It has become commonplace to engage with museums online. Indeed social media and the web are now the main ways that museum goers find out what’s on where.
So it is no surprise that museums are directing more and more resources into how they look, feel and market online. But the online investment doesn’t stop there. Museums have invested for decades now in digitising their collections and many are starting to ascribe visits to their exhibitions, collections and programs online, with the same value they give to physical visits to their museum.
At recent museum conferences I have been impressed with the number and quality of presentations about online projects that have their genesis in physical exhibitions. Other speakers are choosing to focus on the digital enhancements that are being grafted into our physical experience of museums, and others again are asking what the implications will be for physical museums once every object they hold and every exhibition they mount has its equivalent online?
I recently explored this terrain when I spoke about our experience at Canberra Museum and Gallery with what I am calling a ‘very dangerous’ kind of museum object.
This kind of museum object is unsafe to put in an exhibition, and in a collection its impact can be catastrophic.
It is a live social media object. A summary of my presentation is below.
Rewind six years and you would have found me working in the office of Canberra’s Chief Minister.
Our Chief Minister had a weekly radio slot where he took calls on everything from uneven pavement to unfair dismissal. We were embracing Open Government, that global movement, pushed along by Barack Obama, that promotes ready citizen-access to government records, data, analysis and advice.
We had begun to systematically post material online: Cabinet agendas, Government responses to FOI requests, data sets and much more besides.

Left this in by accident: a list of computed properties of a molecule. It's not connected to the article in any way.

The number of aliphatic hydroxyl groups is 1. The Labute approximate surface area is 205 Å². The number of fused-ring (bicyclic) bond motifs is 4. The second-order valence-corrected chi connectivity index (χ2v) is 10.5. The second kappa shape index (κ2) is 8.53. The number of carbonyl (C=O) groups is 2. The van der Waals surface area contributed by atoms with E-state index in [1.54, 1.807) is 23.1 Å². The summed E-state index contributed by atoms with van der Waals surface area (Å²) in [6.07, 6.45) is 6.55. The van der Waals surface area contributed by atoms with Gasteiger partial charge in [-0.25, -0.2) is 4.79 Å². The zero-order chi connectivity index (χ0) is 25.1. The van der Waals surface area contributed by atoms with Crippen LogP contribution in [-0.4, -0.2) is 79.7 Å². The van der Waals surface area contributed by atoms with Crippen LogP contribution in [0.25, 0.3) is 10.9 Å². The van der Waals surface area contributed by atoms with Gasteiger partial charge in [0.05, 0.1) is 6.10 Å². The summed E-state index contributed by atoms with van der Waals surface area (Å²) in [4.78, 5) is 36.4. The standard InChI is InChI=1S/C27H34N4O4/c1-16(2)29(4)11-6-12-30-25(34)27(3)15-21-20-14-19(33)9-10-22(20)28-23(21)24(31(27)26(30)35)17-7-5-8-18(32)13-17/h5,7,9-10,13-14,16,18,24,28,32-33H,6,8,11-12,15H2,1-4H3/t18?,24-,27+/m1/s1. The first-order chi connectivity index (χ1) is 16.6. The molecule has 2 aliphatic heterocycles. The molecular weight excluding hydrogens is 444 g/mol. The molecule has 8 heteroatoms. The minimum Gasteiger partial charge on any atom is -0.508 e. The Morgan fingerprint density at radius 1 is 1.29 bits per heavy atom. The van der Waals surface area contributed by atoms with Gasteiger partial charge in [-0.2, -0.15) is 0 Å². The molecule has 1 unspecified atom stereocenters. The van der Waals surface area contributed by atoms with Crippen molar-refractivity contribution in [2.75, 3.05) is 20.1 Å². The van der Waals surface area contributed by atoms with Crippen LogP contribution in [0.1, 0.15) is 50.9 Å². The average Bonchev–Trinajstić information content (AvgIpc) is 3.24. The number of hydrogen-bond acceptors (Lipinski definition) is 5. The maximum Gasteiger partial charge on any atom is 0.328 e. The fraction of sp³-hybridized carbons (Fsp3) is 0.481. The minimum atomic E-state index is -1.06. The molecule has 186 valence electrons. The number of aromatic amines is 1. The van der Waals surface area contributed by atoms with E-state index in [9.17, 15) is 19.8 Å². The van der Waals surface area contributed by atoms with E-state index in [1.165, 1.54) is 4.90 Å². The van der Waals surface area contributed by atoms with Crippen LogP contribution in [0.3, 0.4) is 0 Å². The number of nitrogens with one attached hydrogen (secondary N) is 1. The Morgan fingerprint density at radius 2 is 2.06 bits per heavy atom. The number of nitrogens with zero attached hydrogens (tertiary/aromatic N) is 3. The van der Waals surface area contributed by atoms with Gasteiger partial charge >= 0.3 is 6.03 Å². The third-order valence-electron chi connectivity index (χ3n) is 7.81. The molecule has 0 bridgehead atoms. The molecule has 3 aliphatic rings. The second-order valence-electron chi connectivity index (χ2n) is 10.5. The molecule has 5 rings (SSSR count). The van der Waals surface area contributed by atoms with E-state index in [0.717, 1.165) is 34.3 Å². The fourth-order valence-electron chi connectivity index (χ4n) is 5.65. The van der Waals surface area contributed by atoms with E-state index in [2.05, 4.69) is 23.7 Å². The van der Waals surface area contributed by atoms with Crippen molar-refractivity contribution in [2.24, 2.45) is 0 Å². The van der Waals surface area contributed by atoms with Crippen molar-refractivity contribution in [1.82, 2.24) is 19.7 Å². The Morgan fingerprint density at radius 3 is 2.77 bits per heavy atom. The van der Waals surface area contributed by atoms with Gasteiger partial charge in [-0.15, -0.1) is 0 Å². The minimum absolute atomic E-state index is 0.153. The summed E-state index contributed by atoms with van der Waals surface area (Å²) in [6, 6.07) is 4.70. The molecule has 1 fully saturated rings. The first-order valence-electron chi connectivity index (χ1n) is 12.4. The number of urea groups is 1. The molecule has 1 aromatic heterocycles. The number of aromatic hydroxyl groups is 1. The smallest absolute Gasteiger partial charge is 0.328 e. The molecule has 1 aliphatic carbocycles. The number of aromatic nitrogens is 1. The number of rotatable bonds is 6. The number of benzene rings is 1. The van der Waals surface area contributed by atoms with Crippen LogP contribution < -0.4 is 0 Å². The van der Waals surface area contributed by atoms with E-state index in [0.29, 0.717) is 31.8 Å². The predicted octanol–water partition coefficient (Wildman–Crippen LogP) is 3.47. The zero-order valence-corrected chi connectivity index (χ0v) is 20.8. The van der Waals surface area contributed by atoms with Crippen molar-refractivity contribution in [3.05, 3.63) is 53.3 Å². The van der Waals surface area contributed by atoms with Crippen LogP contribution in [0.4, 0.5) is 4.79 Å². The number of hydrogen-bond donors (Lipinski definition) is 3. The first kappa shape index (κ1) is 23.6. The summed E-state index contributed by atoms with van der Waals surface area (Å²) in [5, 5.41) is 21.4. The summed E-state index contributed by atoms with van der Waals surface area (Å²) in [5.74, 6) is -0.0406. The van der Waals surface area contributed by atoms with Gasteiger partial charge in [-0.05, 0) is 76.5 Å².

Then we launched a world first for Open Government: a Twitter Cabinet.
This practice had our Ministers convening at a predetermined time during which anyone could Tweet-in and get a response to their questions.
Understandably, when I left the Chief Minister’s Office and started at Canberra Museum and Gallery, I was thirsty to ramp up our museum’s online interactions with its community.
This was never about encouraging people to take selfies in our museum. It was a journey that would ultimately take us somewhere much stranger than that. The best way to tell you where we are now – is to tell you how we got here.
Step by step we began to build more interactive digital content into the museum.
Soon it was Canberra’s centenary, and we mounted a cracker of an exhibition. It scried back 200 years into Canberra’s past and forward 100, into its future.
The exhibition curator, Dale Middleby, managed to forge partnerships that helped us create some outstanding digital objects.
There was an augmented reality experience of a local Indigenous rock art site from a-positive; a video game set in a fully-forested National Arboretum from the Academy of Interactive Entertainment; and even a news broadcast from March 2113 courtesy of ABC Canberra.
This material fitted comfortably in what was a fairly straightforward museum display. But we had also begun to post as much as we could from our exhibitions to our website. Not just promotional material and images, but room brochures, catalogues, all the exhibition text and electronic content, basically anything we could lay our hands on. We wanted the online experience of our exhibitions to show the same level of care and chutzpah that we invested in our physical exhibitions.
A curious outcome of thinking about digital and physical exhibitions alongside each other was that we began to include the online life of our community in the physical space of our museum.
Perhaps the fact that we are a social history museum and a visual art gallery combined helps us to see how the many expressions of our region’s identity are interconnected. We know that Canberra’s soul is as likely to be reflected in an Instagram post, as it is anywhere else.
Inspired by the ‘Insta-walks’ of our local ABC Radio Manager, Andrea Ho, we had the idea to stream in a live feed of social media images alongside our centenary exhibition.
We asked a local firm, Icelab, to develop code that would grab every Twitter post that mentioned the word ‘Canberra’, fresh as it was posted, then test if it included an image and, if it did, reformat it and upload it to a Tumblr, all in near real time. When my colleague and I approved these posts from our smart phones, they appeared instantly on a large screen on the wall of the museum.
We adopted a policy to curate-out repetitive advertising, posts that were designed to offend, and anything that was sexually explicit or gratuitously violent. It was gratifying that there was little we had to cut.